A Place for Mom is proud to announce the commencement of their annual $1,000 scholarship for advancement in the field of gerontology. This is a general scholarship which will award the selected applicants with a financial donation. We have narrowed-down the finalists, which includes Katherine Kitchen.
Congratulations to Elizabeth Nelms, Senior Care Innovation Scholarship Finalist! Read Elizabeth’s essay below and vote for her if you think she deserves to be one of the 5 recipients of the $1,000 scholarship awards.
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By 2030, approximately one out of every five residents in the U.S. will be 65 or older (Vincent & Velkoff, 2010). Additionally, the number of U.S. citizens ages 65 and up are projected to more than double from 40.2 million in 2010 to 88.5 million in 2050 (Vincent & Velkoff, 2010). The baby boomers will accelerate the country’s aging due to the fact that, by 2030, all baby boomers will have reached “old age” (Vincent & Velkoff, 2010). These are interesting projections, especially when applying this information to the statistics provided by the Administration on Aging concerning significant increases in the estimate of older adults affected by Alzheimer’s disease. Due to the significant increase in the older adult population over the next few decades, there seems to be so much effort, time, money, and research focused on cognitive impairments and how to manage the impairments rather than focusing on successful aging and cognitive health in older age.
Information presented by Lustig et al. (2009) concerning training to maintain or improve older adults’ cognitive performance seems to be quite interesting and promising as a means to advocate successful aging and healthy cognitive aging. Some of the trainings include: strategy training, multimodal approaches to training, cardiovascular training, and process training (Lustig et al., 2009). Each of these training methods have strengths and weaknesses, but they can be utilized and individualized in order to provide cognitive training for older adults in a way that best suits his or her needs and abilities. For instance, cardiovascular training might have less of a positive affect for older adults who have physical limitations while a multimodal approach that also incorporates cognitively and socially engaging components (e.g. stimulating games like logic puzzles and intellectual board games or creative drawings) might have the biggest benefit.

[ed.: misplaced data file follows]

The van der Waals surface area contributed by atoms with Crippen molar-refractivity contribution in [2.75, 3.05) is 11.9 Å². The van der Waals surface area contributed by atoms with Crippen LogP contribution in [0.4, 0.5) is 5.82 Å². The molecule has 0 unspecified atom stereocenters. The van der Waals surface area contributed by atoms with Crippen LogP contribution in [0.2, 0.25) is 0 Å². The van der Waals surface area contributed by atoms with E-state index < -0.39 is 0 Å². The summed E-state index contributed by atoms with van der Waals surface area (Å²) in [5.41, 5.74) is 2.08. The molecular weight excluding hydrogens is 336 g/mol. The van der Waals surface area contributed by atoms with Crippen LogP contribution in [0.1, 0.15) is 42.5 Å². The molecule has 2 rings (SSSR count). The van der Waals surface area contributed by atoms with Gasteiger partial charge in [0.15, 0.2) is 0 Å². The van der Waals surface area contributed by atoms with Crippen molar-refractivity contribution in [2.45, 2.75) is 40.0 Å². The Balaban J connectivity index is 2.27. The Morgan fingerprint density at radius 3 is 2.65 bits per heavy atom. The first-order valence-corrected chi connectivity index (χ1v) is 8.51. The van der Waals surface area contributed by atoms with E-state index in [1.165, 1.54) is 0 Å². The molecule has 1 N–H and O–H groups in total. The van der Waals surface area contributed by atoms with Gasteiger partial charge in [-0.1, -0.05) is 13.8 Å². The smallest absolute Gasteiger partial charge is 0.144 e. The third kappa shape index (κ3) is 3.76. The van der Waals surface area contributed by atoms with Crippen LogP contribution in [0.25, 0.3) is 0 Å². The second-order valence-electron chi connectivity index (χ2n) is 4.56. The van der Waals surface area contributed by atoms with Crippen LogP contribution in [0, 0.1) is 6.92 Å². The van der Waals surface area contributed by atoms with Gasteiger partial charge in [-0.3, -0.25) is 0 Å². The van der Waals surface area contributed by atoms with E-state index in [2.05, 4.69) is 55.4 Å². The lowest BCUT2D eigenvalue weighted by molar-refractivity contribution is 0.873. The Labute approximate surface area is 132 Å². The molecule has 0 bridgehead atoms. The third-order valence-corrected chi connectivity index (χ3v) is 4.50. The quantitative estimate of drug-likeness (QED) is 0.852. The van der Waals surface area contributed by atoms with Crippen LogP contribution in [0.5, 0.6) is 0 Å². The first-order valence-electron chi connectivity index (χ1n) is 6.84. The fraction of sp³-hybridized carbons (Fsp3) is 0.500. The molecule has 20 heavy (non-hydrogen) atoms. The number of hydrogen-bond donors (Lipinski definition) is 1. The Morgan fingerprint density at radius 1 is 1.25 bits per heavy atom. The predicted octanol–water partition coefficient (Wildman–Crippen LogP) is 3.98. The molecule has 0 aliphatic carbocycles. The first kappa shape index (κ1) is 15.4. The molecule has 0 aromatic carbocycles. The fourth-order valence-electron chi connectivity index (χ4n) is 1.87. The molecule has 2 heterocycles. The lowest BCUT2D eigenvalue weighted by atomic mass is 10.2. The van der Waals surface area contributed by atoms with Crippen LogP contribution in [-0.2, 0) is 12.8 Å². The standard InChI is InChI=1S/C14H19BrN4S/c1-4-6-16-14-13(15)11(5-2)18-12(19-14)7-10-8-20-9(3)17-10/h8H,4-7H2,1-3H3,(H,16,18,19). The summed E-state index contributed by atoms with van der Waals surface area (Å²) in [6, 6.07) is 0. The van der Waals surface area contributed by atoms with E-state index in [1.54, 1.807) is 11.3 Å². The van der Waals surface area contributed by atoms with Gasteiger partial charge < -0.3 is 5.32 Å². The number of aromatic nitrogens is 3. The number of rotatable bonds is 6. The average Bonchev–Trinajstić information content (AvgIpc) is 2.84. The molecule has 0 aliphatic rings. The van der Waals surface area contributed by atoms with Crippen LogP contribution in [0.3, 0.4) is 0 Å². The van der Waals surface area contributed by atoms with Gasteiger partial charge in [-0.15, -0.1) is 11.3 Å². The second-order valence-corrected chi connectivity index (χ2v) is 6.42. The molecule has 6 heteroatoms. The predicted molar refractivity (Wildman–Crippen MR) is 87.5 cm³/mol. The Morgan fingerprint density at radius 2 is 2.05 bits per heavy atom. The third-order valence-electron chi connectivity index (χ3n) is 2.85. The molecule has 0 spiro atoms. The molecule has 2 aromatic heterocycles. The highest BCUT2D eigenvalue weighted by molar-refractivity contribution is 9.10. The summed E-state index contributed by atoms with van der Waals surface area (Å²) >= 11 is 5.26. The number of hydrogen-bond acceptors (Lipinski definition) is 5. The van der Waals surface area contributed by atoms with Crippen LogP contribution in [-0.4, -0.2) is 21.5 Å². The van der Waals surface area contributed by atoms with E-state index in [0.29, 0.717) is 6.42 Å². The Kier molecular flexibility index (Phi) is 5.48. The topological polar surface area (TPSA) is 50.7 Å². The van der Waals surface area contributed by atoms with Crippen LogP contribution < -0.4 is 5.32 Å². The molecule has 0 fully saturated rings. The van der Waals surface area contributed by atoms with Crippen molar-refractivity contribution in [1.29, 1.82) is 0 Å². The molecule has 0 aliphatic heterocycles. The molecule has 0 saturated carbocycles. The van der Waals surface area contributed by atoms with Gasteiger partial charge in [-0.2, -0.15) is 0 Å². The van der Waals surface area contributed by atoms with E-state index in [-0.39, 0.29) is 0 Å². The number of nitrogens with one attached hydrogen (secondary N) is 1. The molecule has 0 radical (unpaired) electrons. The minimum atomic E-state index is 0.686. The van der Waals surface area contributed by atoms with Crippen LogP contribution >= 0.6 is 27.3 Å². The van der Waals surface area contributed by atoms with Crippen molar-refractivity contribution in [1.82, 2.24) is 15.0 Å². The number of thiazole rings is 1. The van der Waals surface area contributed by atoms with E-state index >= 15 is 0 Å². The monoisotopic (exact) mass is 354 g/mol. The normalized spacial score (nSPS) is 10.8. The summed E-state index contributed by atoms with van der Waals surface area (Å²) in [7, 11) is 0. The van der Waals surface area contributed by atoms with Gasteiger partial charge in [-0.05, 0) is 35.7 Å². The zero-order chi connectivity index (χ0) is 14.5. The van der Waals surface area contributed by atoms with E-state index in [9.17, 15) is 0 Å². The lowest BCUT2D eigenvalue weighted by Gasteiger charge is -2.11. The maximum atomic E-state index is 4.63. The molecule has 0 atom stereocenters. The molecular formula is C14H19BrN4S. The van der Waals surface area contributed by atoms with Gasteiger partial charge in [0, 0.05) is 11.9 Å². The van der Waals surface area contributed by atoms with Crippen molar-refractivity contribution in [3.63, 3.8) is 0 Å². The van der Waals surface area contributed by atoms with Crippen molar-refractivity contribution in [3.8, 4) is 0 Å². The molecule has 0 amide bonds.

I believe that an increased emphasis on cognitively, physically, and socially stimulating activities is necessary, and increasingly vital, for older adults of all ages whether they have cognitive or physical impairments or not. Societal views certainly seem to lean towards overwhelmingly negative aspects of the relationship between increased age and cognition. It is important that we learn about late life learning based on neural plasticity and how cognitive training can decrease morbidity and increase an older adults’ quality of life. It is equally important that we share that information with others not in the field of gerontology so as to help reshape society’s views of aging. As we focus on the future of cognition and aging, we might consider innovations in the form of individualized and empowering activities as a way to increase cognitive functioning in those who are cognitively impaired as well as decreasing cognitive decline in those without symptoms of dementia.
In saying that, I would like to focus on innovative programs I feel should be implemented in order to increase the quality of life in residential-dwelling older adults who have Alzheimer’s disease and other related dementias. In regards to cardiovascular training and physical activity, Thurm et al. (2011) found that that not only is physical exercise good for the cognitive functioning in healthy and ambulatory older adults with dementia, but it is also beneficial for those with dementia who are extremely physically frail. The Thurm et al. (2011) study was able to expand the positive effects of physical activity (namely aerobic exercise) to those who are extremely physically frail and have dementia. There was a stabilization in cognitive functioning for those participants who received the multimodal physical activity while the participants in the control group showed significant cognitive decline. I believe that, many times, physically frail individuals with dementia are not given the opportunity to exercise in any capacity because they are deemed incapable of such physical exertion. I think that these findings show that allowing and enabling exercise in this population can help them to retain their cognitive ability for a longer amount of time, which can be extremely beneficial to themphysically and mentally, as well as increase their quality of life.